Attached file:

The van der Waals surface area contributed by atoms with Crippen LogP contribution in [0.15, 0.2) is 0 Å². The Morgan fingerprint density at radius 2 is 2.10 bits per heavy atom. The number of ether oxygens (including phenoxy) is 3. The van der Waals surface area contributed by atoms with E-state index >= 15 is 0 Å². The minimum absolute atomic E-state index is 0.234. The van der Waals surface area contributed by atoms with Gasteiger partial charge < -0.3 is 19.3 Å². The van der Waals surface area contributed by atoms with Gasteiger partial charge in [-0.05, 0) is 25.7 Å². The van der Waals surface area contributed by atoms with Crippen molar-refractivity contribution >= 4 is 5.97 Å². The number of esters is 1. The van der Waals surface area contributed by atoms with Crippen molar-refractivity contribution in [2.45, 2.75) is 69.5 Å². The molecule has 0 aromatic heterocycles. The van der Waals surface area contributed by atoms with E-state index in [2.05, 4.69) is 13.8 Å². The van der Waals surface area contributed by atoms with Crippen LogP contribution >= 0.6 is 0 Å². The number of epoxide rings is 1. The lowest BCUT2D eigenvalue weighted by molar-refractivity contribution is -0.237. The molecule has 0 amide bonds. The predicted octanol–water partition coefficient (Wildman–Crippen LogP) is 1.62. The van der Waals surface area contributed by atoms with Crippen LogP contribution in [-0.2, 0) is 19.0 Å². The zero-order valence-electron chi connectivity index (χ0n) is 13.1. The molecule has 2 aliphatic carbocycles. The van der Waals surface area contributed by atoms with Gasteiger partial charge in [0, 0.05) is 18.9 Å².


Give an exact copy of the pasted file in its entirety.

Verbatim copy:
The van der Waals surface area contributed by atoms with Crippen LogP contribution in [0.15, 0.2) is 0 Å². The Morgan fingerprint density at radius 2 is 2.10 bits per heavy atom. The number of ether oxygens (including phenoxy) is 3. The van der Waals surface area contributed by atoms with E-state index >= 15 is 0 Å². The minimum absolute atomic E-state index is 0.234. The van der Waals surface area contributed by atoms with Gasteiger partial charge < -0.3 is 19.3 Å². The van der Waals surface area contributed by atoms with Gasteiger partial charge in [-0.05, 0) is 25.7 Å². The van der Waals surface area contributed by atoms with Crippen molar-refractivity contribution >= 4 is 5.97 Å². The number of esters is 1. The van der Waals surface area contributed by atoms with Crippen molar-refractivity contribution in [2.45, 2.75) is 69.5 Å². The molecule has 0 aromatic heterocycles. The van der Waals surface area contributed by atoms with E-state index in [2.05, 4.69) is 13.8 Å². The van der Waals surface area contributed by atoms with Crippen LogP contribution >= 0.6 is 0 Å². The number of epoxide rings is 1. The lowest BCUT2D eigenvalue weighted by molar-refractivity contribution is -0.237. The molecule has 0 amide bonds. The predicted octanol–water partition coefficient (Wildman–Crippen LogP) is 1.62. The van der Waals surface area contributed by atoms with Crippen LogP contribution in [-0.2, 0) is 19.0 Å². The zero-order valence-electron chi connectivity index (χ0n) is 13.1. The molecule has 2 aliphatic carbocycles. The van der Waals surface area contributed by atoms with Gasteiger partial charge in [0, 0.05) is 18.9 Å².